July 3rd, 2015
University of Kaiserslautern, Germany
George Sperling (University of California): Deriving computational models for temporal, spatial, and feature visual attention
Erich Schröger (University of Leipzig): Attention and prediction: a new framework
Cees van Leeuwen (University of Leuven): Perception, whole-brain dynamics, and basic models in wave-space
Christian Kaernbach (University of Kiel): Goosebumps and the search for meaning
Ralf Rummer (University of Erfurt): Visuo-spatial working memory and the retention of letters and written text: An applied cognitive perspective
Maria Klatte and Thomas Lachmann (University of Kaiserslautern): Cross-modal interference in working memory due to task-irrelevant sounds: one, some, or many mechanisms?
Axel Mecklinger (Saarland University): When long-term memory meets working memory: electrophysiological insights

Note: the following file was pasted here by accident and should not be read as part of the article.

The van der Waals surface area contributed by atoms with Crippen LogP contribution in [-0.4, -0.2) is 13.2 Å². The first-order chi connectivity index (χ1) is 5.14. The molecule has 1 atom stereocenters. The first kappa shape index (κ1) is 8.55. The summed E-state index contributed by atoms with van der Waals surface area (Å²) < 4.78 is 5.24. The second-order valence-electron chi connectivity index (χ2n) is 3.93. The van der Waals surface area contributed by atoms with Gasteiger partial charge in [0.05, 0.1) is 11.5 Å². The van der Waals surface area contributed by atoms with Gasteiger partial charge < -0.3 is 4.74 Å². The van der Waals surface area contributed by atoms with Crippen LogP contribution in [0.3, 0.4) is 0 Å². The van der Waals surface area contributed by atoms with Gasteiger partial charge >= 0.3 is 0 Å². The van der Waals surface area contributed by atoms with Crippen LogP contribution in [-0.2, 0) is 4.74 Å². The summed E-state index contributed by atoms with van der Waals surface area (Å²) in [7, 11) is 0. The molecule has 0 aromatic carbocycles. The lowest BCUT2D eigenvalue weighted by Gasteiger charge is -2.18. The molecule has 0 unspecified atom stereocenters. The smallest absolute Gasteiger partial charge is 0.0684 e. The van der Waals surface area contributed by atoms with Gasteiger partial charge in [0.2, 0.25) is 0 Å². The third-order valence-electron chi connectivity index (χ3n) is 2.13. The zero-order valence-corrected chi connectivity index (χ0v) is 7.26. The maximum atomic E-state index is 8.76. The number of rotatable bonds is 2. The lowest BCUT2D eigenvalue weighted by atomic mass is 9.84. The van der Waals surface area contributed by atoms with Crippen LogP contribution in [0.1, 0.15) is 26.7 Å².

Thomas Schmidt (University of Kaiserslautern): Speeded responses as indicators of feedforward processing
Mark Greenlee (University of Regensburg): Visual-vestibular integration of self-motion cues in
the human posterior insular cortex
Peter van der Helm (University of Leuven): The perceptual origin of the golden ratio
Stephen Link (University of California, San Diego): Measuring the epoch time quantum
Mark Elliott (National University of Ireland, Galway): Timing universals in dynamic systems: they are necessary and they can be measured. But what are relations between dynamics and quantum?
Dirk Vorberg (University of Muenster): Discrimination of brief durations: quantal or continuous mechanisms?
Anne Giersch (Inserm, Strasbourg): How fundamental issues in timing translate to clinical situtations
Hans Buffart (University of Groningen): Cognition: focus, memory, quanta and all that